About twenty minutes into Dark Shadows, which has steadily built up a gothic horror ambience, there is a moment that literally gave me goosebumps. It’s one of only a few moments of subtlety and nuance and possibly the moment that I knew that I was having a good, creepy time.
Tim Burton and Johnny Depp’s Dark Shadows [Depp is a producer and the main reason the movie got made] takes key elements of the ‘70s soap and mixes them together in unexpected ways [a good trick since, I’m told, the soap was pretty off the wall].
The film opens with a prologue that shows how young Barnabas Collins [Depp] was cursed by the witch Angelique [Eva Green] for spurning her love – putting a supernatural spin on what might otherwise have been a typical Upstairs/Downstairs relationship gone wrong. Collins’ family, you see, had emigrated from Liverpool and built a fishing empire centered in a town named after them, Collinsport.
Angelique’s curse caused Barnabas’ One True Love, Josette, to commit suicide and changed Barnabas into a vampire when he tried to follow her. Shortly thereafter, the townspeople, led by the furious witch, bound him chains and buried him in a cold iron coffin – until, 196 years later , a construction crew accidentally frees him and becomes his first meal in almost two centuries [he really is very thirsty, but he has the good manners to apologize].
Soon he arrives at the once proud Collins home, Collinwood, now in disrepair – the second new arrival in mere days. The first was Victoria Winters [Bella Heathcote], who has become the new governess for David [Gully McGrath], whose mother died at sea – and whose voice he still hears in his head, and whose father is Roger [Jonny Lee Miller] – a man who cares more for money than family but has nowhere else to go.
The moldering mansion is ruled over by matriarch Elizabeth Collins Stoddard [Michelle Pfeiffer] with a firm hand and a complete devotion to family. The only other Collins is Elizabeth’s daughter, Carolyn [Chloe Grace Moretz], a sulky fifteen-year old whose musical tastes clash with the rest of the clan – at least until Barnabas comes along. The final piece of the Collinwood picture is alcoholic psychiatrist Dr. Julia Hoffman [Helena Bonham Carter], who is allegedly trying to help David deal with life without his mother.
The estate is tended, sloppily, by Willie Loomis [Jackie Earle Haley], another alcoholic, who becomes Barnabas’ personal servant.
In this time, the Collins Cannery is a ruin and supplanted by Angelique’s Angel Bay company and the Collinses are mostly ignored by the townspeople. The screenplay, by Seth Grahame-Smith, fluctuates between being a fish out of water tale – as Barnabas attempts to understand the strange new world in which he has awakened – and a gothic horror tale replete with vampires, witches, ghosts, werewolves and all the weirdness that comes with them.
Most of best moments come from Barnabas trying to adjust to 1972 – his first encounter with television; his revulsion at seeing a lava lamp in Carolyn’s room – though there are some fine moments of pure gothic horror as well. The goosebumps moment I referred to above is genuinely chilling, and the possibility that Victoria might be the reincarnated love of Barnabas Collins’ life, Josette [for whom he spurned Angelique] also contributes a few genuinely creepy moments.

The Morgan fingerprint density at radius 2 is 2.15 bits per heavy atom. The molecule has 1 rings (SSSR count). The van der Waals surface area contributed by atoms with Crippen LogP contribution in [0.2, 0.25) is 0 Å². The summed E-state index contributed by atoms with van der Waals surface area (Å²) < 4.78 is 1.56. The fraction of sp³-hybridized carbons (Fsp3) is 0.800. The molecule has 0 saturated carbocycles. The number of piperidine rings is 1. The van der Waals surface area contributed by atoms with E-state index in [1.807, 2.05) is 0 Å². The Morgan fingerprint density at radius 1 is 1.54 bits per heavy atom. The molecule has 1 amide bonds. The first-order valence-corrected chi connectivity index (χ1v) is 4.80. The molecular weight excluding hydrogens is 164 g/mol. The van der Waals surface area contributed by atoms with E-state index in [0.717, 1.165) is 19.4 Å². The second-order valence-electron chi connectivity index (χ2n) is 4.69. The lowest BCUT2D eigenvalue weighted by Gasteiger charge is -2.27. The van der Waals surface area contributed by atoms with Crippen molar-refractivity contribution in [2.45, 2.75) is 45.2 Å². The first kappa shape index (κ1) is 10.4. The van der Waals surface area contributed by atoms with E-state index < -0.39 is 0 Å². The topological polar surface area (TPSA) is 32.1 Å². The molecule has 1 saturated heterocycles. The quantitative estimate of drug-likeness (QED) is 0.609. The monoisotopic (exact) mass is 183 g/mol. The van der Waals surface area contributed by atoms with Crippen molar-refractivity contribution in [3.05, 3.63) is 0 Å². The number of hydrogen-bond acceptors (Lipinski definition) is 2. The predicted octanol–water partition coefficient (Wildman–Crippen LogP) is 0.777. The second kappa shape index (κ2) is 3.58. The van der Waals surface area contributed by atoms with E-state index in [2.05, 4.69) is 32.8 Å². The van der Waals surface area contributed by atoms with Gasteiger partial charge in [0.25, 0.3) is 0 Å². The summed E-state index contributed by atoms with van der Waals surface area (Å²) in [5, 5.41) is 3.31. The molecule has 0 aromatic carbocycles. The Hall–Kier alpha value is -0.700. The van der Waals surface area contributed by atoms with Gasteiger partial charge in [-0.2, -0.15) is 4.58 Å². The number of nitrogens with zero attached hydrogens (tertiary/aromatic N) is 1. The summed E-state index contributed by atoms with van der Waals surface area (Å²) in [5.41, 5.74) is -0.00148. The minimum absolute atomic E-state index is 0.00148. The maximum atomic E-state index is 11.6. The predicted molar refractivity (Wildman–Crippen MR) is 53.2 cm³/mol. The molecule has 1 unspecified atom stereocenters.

Depp is right at home as Barnabas whether he’s ripping out the innards of a television in search of Karen Carpenter, or persuading a fishing boat captain [Christopher Lee] to break his contract with Angel Bay to fish for the Collins family. He also masters the art of perfect stillness to good effect in a montage that finds Barnabas ‘sleeping’ in an assortment of unlikely places.
In fact, the entire cast seems right in their roles – even when a kind of good-bad acting is required, as with the florid performance of Bonham Carter as Dr. Hoffman, or the classic contrary teen Moretz plays.
Don’t blink once the Collins ‘happening’ begins [I didn’t mention that? Well some things are best left to be discovered] or you’ll miss the original Barnabas Collins, Jonathan Frid’s cameo.
As always, with a Burton film, the production design is astonishing. Collinwood, before and after the fall from grace of the Collinses – with its secret passages – some already discovered and use as closets for sporting gear and/or macramé]; the brightly efficient offices at Angel Bay; Carolyn’s room – are Burtonesque creations that fit right in with his previous work.
The sound is exceptionally good – and the Alice Cooper set is a fun counterpoint to the more supernatural creepiness.
Where Dark Shadows feels like it missed the boat a bit, is in the way that Burton only really pulls out the stops in the film’s last ten minutes – and revelations came so fast and furious that it takes a few minutes to catch one’s breath when the closing credits roll.
Then there’s the question of why Dark Shadows was released on the Friday between The Avengers and Battleship. Surely it would have been a perfect Halloween release.
Overall, Dark Shadows, for all its split personality, is smart and fun. It’s almost like getting two movies for one ticket. I enjoyed its half campy side, but loved the half Goth side [though I’m still not sure which side Alice Cooper belongs on…]. Dark Shadows is good fun, but I think it really could have been great fun.
Final Grade: B
Photos by Peter Mountain and Greg Zabiliski/Courtesy of Warner Bros.